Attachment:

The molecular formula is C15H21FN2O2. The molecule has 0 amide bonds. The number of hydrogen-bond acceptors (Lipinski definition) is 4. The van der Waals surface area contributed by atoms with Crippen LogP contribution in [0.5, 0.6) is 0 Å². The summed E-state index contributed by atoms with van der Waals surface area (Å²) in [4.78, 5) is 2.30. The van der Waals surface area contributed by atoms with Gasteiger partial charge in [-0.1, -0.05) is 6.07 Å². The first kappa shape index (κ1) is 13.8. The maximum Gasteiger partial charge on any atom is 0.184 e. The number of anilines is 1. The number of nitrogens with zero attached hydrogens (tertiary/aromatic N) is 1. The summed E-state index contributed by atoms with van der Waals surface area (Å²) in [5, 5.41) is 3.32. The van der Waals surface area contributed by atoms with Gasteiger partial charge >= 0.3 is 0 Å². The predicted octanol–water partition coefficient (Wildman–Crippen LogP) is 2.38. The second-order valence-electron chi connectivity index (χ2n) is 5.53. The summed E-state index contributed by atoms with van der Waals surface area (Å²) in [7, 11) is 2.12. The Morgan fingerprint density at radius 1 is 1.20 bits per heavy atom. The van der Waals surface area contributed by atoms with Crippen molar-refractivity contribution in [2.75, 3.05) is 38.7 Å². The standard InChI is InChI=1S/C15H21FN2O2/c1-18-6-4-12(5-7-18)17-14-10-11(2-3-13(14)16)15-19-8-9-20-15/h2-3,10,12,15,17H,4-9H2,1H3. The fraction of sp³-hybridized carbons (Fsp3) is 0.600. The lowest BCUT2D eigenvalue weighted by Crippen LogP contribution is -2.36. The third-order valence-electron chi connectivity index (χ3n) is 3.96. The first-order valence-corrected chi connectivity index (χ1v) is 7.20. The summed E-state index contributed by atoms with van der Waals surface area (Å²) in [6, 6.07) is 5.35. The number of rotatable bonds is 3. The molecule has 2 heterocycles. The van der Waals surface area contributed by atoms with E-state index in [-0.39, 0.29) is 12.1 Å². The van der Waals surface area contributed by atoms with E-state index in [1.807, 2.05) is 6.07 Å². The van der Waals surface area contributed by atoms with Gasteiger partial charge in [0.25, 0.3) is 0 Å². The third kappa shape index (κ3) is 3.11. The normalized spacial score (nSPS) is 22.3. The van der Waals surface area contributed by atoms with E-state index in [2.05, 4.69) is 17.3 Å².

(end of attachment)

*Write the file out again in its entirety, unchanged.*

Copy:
The molecular formula is C15H21FN2O2. The molecule has 0 amide bonds. The number of hydrogen-bond acceptors (Lipinski definition) is 4. The van der Waals surface area contributed by atoms with Crippen LogP contribution in [0.5, 0.6) is 0 Å². The summed E-state index contributed by atoms with van der Waals surface area (Å²) in [4.78, 5) is 2.30. The van der Waals surface area contributed by atoms with Gasteiger partial charge in [-0.1, -0.05) is 6.07 Å². The first kappa shape index (κ1) is 13.8. The maximum Gasteiger partial charge on any atom is 0.184 e. The number of anilines is 1. The number of nitrogens with zero attached hydrogens (tertiary/aromatic N) is 1. The summed E-state index contributed by atoms with van der Waals surface area (Å²) in [5, 5.41) is 3.32. The van der Waals surface area contributed by atoms with Gasteiger partial charge >= 0.3 is 0 Å². The predicted octanol–water partition coefficient (Wildman–Crippen LogP) is 2.38. The second-order valence-electron chi connectivity index (χ2n) is 5.53. The summed E-state index contributed by atoms with van der Waals surface area (Å²) in [7, 11) is 2.12. The Morgan fingerprint density at radius 1 is 1.20 bits per heavy atom. The van der Waals surface area contributed by atoms with Crippen molar-refractivity contribution in [2.75, 3.05) is 38.7 Å². The standard InChI is InChI=1S/C15H21FN2O2/c1-18-6-4-12(5-7-18)17-14-10-11(2-3-13(14)16)15-19-8-9-20-15/h2-3,10,12,15,17H,4-9H2,1H3. The fraction of sp³-hybridized carbons (Fsp3) is 0.600. The lowest BCUT2D eigenvalue weighted by Crippen LogP contribution is -2.36. The third-order valence-electron chi connectivity index (χ3n) is 3.96. The first-order valence-corrected chi connectivity index (χ1v) is 7.20. The summed E-state index contributed by atoms with van der Waals surface area (Å²) in [6, 6.07) is 5.35. The number of rotatable bonds is 3. The molecule has 2 heterocycles. The van der Waals surface area contributed by atoms with E-state index in [-0.39, 0.29) is 12.1 Å². The van der Waals surface area contributed by atoms with E-state index in [1.807, 2.05) is 6.07 Å². The van der Waals surface area contributed by atoms with Gasteiger partial charge in [0.25, 0.3) is 0 Å². The third kappa shape index (κ3) is 3.11. The normalized spacial score (nSPS) is 22.3. The van der Waals surface area contributed by atoms with E-state index in [2.05, 4.69) is 17.3 Å².